The excavation results also provide an interesting contrast with the published body of work on transhumance sites. Much of the work published to date relates to the Western Isles. The data produced as part of the Ben Lawers Project therefore offers the first comparative material for the whole of the highland massif. It also provides tangible evidence for the function and chronology of a range of structural forms, from the small, sub-circular or oval turf bothies to the elongated, sub-rectangular huts with their central entrances and stone-lined, turf-battered walls. The evidence from Ben Lawers indicates that both forms were concurrent features of the landscape, and the differences between them may reflect social forces at work in the pastoral zone. The evidence also highlights these structures’ lack of permanence, from the makeshift roofing arrangements to the lack of material culture and even, in some cases, the apparent absence of hearths. In dating terms the evidence suggests that the tradition was certainly active in the 16th and 17th centuries and probably came to an end towards the end of the 18th century, although occasional use may have extended beyond this.
By the beginning of the 18th century changes in construction materials and the detailed and meticulous record-keeping of the Breadalbane estate enabled the project once again to find evidence for the lives of the common people across the arable zone on Loch Tayside. Farquharson’s map of 1769 is particularly characteristic of this capturing of detail. The settlement-distribution mapped by Farquharson provides a snapshot of the form and layout of the pre-Improvement landscape prior to the wholesale changes initiated by the General Lease c 1800 and the abandonment of the infield/outfield system of agriculture. Ironically, although we can differentiate the locations of up to 65 18th-century settlement-sites from the sites occupied during the 19th century, it is not so easy to disentangle the archaeology of the physical remains and relate this to an underlying chronology. There is a clear lack of datable material for 18th-century occupation horizons. This, combined with the later occupation of sites (post-1769) and the wholesale remodelling of some settlements has created a complex mixture of 18th- and 19th-century cultural traits. In most cases this later occupation has obscured any trace of 18th-century use. This was certainly the case for many of the sites investigated as part of this project. Even in cases like Balnasuim, the later use of the site and subsequent robbing of stone left few traces of the building’s use during the 1700s.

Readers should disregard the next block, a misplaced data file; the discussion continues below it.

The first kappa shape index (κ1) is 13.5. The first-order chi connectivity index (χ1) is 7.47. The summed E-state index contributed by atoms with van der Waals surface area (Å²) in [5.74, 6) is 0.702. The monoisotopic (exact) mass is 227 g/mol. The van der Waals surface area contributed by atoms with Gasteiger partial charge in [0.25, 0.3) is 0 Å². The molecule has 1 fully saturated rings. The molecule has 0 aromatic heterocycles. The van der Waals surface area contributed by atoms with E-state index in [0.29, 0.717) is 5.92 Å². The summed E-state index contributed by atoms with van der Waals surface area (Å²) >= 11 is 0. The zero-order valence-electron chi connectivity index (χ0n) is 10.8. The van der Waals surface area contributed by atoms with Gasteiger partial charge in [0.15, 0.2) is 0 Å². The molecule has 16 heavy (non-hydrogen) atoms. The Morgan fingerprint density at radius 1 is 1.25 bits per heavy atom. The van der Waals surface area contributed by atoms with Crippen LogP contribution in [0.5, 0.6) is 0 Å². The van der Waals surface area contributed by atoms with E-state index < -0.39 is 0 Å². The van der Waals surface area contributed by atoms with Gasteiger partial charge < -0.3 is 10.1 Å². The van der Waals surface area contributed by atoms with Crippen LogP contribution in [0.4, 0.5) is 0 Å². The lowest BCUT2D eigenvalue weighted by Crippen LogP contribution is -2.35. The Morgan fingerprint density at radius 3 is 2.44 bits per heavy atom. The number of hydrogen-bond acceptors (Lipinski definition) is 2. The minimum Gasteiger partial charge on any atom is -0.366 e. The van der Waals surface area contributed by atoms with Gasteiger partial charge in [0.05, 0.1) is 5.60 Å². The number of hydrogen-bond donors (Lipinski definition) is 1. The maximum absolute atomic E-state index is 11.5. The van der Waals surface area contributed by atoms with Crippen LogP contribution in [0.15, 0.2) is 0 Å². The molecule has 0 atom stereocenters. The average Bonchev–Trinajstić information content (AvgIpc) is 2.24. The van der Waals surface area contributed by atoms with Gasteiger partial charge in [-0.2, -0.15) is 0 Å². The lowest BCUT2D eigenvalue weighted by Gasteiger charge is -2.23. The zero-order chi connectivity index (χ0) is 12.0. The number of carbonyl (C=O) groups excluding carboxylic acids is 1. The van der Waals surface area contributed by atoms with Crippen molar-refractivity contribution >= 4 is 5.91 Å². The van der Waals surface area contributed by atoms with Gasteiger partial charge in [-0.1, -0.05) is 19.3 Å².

In contrast, the expansion of the settlement pattern into the former outfield areas after the introduction of the General Lease in 1800 provides an entirely different body of evidence. These outfield sites were generally of a single phase, used for little more than a generation and accompanied by datable material culture. Sites like Kiltyrie provide a unique if fleeting view of early 19th century life in the Highlands, and some can even be related to particular individuals. The analysis of the ceramic and glass assemblages from these sites has permitted a clearer understanding of how people lived, what vessels they owned and when such objects became an essential part of everyday life. Contrasting these assemblages with material from other sites, such as Balnabodach on Barra and Easter Raitts in Badenoch has begun to address issues of trade and commerce over large distances and the role of peddlers and travellers in this process. By the 1820s the occupants of most of the outfield sites were beginning to struggle; the system on which the estate had placed such high hopes was failing. The evidence from the excavations supports the supposition that failure accelerated during the 1830s and the new system had all but collapsed by the middle of the century. The shrinking of the settlement-pattern and decline in arable production were inevitably matched by an inexorable fall in population throughout the rest of the 19th and into the 20th century. The remnant historic landscapes we see today along the north shores of the loch are testament to that demographic change.
‘Ben Lawers: An Archaeological Landscape in Time. Results from the Ben Lawers Historic Landscape Project, 1996–2005’ by John Atkinson has recently been published by the Society of Antiquaries of Scotland as Scottish Archaeological Internet Report 62